We note the better practice here would have been for the family court to appoint an agent for service when Husband’s counsel was relieved. See Rule 4(e), SCRCP (“Whenever . . . an order of court provides for service of a summons and complaint or of a notice, or an order upon a party not an inhabitant of or found within the State, service shall be made under the circumstances and in the manner prescribed by the . . . order”). In the alternative, counsel should comply with the Hague Service Convention when engaging in transnational domestic litigation.
4. Valuation of marital property
Husband complains the family court valuation of the Hartig stock at $300,000 was without evidentiary support. We disagree.
The Hartig company invested in several Prague restaurants. The $300,000 valuation for Husband’s Hartig stock is supported by Wife’s testimony based on her opinion as follows:
A: Because the business owns this set of restaurants and basically if I were a buyer coming in and I wanted to buy them what would be attractive to me is that they have the sites. I don’t have to go out and find them and set them up. They have the employees and staff and they have the franchise, the name or brand awareness and anything else. So I just cannot imagine that somebody most likely would either be a wealthy Czech investor or a foreign investor would come in and buy seven restaurants in, you know, choice areas of Prague for less than say a million dollars or so and probably more than that. Um, these are somewhat the femoral (sic) values as any pricing is but I just, um - given my knowledge of turnover in these types of areas and that - that’s the assessment I would make.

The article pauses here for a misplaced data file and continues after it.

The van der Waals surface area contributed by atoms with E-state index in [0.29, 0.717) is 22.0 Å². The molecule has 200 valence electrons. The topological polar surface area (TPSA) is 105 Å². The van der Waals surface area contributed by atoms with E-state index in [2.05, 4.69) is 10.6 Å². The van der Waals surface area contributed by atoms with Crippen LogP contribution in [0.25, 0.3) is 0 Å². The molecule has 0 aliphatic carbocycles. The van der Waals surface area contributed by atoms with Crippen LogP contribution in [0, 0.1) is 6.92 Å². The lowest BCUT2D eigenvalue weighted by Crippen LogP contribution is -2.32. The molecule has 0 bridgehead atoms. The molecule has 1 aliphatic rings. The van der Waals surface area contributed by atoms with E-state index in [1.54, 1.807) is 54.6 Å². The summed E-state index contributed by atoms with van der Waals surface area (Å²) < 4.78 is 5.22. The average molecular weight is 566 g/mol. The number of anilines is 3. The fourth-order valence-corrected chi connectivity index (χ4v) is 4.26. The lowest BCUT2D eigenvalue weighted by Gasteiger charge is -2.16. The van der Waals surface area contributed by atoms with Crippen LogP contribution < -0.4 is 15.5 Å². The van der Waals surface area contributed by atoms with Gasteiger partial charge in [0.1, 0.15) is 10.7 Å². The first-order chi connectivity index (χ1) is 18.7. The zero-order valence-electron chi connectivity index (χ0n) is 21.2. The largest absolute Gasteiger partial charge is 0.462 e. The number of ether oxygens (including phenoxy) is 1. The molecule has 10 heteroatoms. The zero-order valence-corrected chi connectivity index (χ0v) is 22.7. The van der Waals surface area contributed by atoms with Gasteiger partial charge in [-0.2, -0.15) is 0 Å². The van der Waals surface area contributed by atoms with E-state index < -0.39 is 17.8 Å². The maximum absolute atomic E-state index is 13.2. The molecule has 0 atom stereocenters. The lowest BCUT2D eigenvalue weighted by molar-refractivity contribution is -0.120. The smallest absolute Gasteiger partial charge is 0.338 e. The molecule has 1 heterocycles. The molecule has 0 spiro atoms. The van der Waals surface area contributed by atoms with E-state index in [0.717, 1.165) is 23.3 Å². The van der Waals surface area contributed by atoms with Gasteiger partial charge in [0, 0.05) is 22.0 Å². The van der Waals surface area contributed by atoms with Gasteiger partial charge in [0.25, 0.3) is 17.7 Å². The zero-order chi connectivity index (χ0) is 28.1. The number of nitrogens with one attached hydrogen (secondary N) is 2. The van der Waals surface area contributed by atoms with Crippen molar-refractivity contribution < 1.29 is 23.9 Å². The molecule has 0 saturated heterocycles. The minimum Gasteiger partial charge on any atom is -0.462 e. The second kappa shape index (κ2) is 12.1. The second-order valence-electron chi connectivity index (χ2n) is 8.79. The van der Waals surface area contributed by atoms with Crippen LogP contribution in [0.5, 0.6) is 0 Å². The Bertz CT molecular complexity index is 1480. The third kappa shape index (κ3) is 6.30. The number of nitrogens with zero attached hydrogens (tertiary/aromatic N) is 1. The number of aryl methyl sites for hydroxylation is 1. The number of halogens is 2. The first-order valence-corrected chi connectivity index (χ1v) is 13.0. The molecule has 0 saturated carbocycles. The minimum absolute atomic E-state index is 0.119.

Her testimony further indicates she was familiar with Prague real estate generally and the Hartig restaurants in particular.
Opinion testimony of a nonexpert who has sufficient knowledge of the value of the property in question or who has ample opportunity for forming a correct opinion of it is admissible. Whether a witness is properly qualified is a question primarily addressed to the sound discretion of the trial judge. Newton v. Boggs, 274 S.C. 268, 262 S.E.2d 741 (1980). Here, no objection was made to Wife’s testimony. The evidence supports her qualification to testify regarding the valuation of Husband’s interest in Hartig.
Further, Husband did not respond to Wife’s request to admit that his interest in Hartig had a value of $300,000 and this fact is therefore deemed admitted under Rule 36(a), SCRCP. Although Husband complains this request to admit was not properly served in compliance with the Hague Evidence Convention as discussed above, this issue was never raised to the family court and therefore is not preserved.